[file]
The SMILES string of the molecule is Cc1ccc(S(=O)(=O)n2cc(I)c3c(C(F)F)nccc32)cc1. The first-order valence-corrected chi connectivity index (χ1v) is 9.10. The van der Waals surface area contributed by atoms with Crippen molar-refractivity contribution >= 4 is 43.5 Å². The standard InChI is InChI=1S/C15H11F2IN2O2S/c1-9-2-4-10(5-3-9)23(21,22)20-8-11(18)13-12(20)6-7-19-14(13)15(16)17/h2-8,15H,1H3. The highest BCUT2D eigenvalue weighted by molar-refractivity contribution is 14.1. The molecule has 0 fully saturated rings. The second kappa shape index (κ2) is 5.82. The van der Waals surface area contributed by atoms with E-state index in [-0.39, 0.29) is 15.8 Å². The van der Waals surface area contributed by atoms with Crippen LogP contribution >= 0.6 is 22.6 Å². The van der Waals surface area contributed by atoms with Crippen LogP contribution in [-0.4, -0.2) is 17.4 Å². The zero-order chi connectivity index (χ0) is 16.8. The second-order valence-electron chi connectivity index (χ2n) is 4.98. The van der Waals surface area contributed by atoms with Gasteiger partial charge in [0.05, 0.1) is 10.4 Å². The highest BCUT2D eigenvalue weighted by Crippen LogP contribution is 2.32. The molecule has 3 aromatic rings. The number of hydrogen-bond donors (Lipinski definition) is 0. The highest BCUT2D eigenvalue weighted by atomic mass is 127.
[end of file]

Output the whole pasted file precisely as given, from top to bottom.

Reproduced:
The SMILES string of the molecule is Cc1ccc(S(=O)(=O)n2cc(I)c3c(C(F)F)nccc32)cc1. The first-order valence-corrected chi connectivity index (χ1v) is 9.10. The van der Waals surface area contributed by atoms with Crippen molar-refractivity contribution >= 4 is 43.5 Å². The standard InChI is InChI=1S/C15H11F2IN2O2S/c1-9-2-4-10(5-3-9)23(21,22)20-8-11(18)13-12(20)6-7-19-14(13)15(16)17/h2-8,15H,1H3. The highest BCUT2D eigenvalue weighted by molar-refractivity contribution is 14.1. The molecule has 0 fully saturated rings. The second kappa shape index (κ2) is 5.82. The van der Waals surface area contributed by atoms with E-state index in [-0.39, 0.29) is 15.8 Å². The van der Waals surface area contributed by atoms with Crippen LogP contribution >= 0.6 is 22.6 Å². The van der Waals surface area contributed by atoms with Crippen LogP contribution in [-0.4, -0.2) is 17.4 Å². The zero-order chi connectivity index (χ0) is 16.8. The second-order valence-electron chi connectivity index (χ2n) is 4.98. The van der Waals surface area contributed by atoms with Gasteiger partial charge in [0.05, 0.1) is 10.4 Å². The highest BCUT2D eigenvalue weighted by Crippen LogP contribution is 2.32. The molecule has 3 aromatic rings. The number of hydrogen-bond donors (Lipinski definition) is 0. The highest BCUT2D eigenvalue weighted by atomic mass is 127.